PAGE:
Type 1 fimbriae contribute to catheter-associated urinary tract infections caused by Escherichia coli - Abstract

Biofilm formation on catheters is thought to contribute to persistence of catheter-associated urinary tract infections (CAUTI), which represent the most frequent nosocomial infections.

Knowledge of genetic factors for catheter colonization is limited, since their role has not been assessed using physicochemical conditions prevailing in a catheterized human bladder. The current study aimed to combine data from a dynamic catheterized bladder model in vitro with in vivo expression analysis for understanding molecular factors relevant for CAUTI caused by Escherichia coli. By application of the in vitro model that mirrors the physicochemical environment during human infection, we found that an E. coli K-12 mutant defective in type 1 fimbriae, but not isogenic mutants lacking flagella or antigen 43, was outcompeted by the wild-type strain during prolonged catheter colonization. The importance of type 1 fimbriae for catheter colonization was verified using a fimA mutant of uropathogenic E. coli strain CFT073 with human and artificial urine. Orientation of the invertible element (IE) controlling type 1 fimbrial expression in bacterial populations harvested from the colonized catheterized bladder in vitro suggested that the vast majority of catheter-colonizing cells (up to 88%) express type 1 fimbriae. Analysis of IE orientation in E. coli populations harvested from patient catheters revealed that a median level of ∼73% of cells from nine samples have switched on type 1 fimbrial expression. This study supports the utility of the dynamic catheterized bladder model for analyzing catheter colonization factors and highlights a role for type 1 fimbriae during CAUTI.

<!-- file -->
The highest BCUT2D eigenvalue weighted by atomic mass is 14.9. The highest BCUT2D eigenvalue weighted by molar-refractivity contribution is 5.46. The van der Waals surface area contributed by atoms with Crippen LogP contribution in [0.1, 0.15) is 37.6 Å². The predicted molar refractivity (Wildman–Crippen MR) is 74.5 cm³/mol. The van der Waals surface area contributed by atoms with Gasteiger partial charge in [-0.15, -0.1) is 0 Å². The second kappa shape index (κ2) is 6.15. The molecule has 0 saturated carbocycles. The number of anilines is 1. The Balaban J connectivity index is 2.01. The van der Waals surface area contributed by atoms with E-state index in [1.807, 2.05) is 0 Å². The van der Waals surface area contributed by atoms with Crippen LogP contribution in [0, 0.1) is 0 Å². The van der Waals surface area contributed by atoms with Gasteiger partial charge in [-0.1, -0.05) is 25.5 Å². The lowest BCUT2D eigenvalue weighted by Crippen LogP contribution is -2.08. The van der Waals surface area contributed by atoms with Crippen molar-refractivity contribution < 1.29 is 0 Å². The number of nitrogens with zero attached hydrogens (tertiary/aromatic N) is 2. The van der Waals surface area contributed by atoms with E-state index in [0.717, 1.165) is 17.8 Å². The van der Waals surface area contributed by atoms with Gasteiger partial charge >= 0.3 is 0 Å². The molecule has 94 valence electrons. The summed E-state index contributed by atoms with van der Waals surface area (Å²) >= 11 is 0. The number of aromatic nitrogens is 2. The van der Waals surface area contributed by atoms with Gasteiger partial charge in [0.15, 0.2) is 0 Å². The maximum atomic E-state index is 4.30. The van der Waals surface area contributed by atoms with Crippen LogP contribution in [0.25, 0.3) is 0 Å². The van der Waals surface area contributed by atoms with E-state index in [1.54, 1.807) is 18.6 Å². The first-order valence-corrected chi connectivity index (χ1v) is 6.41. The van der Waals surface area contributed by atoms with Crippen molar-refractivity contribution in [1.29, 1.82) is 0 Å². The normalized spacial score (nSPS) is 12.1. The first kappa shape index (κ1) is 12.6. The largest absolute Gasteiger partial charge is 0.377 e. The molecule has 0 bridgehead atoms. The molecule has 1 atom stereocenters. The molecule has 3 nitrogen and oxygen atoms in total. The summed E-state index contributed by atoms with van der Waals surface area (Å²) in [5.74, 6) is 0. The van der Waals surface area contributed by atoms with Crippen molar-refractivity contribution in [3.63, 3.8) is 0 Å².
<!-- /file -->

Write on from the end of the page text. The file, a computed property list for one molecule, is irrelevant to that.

Written by:
Reisner A, Maierl M, Jörger M, Krause R, Berger D, Haid A, Tesic D, Zechner EL.   Are you the author?
University of Applied Sciences, Biomedical Science, Graz, Austria.

Reference: J Bacteriol. 2014 Mar;196(5):931-9.
doi: 10.1128/JB.00985-13


PubMed Abstract
PMID: 24336940

 

 

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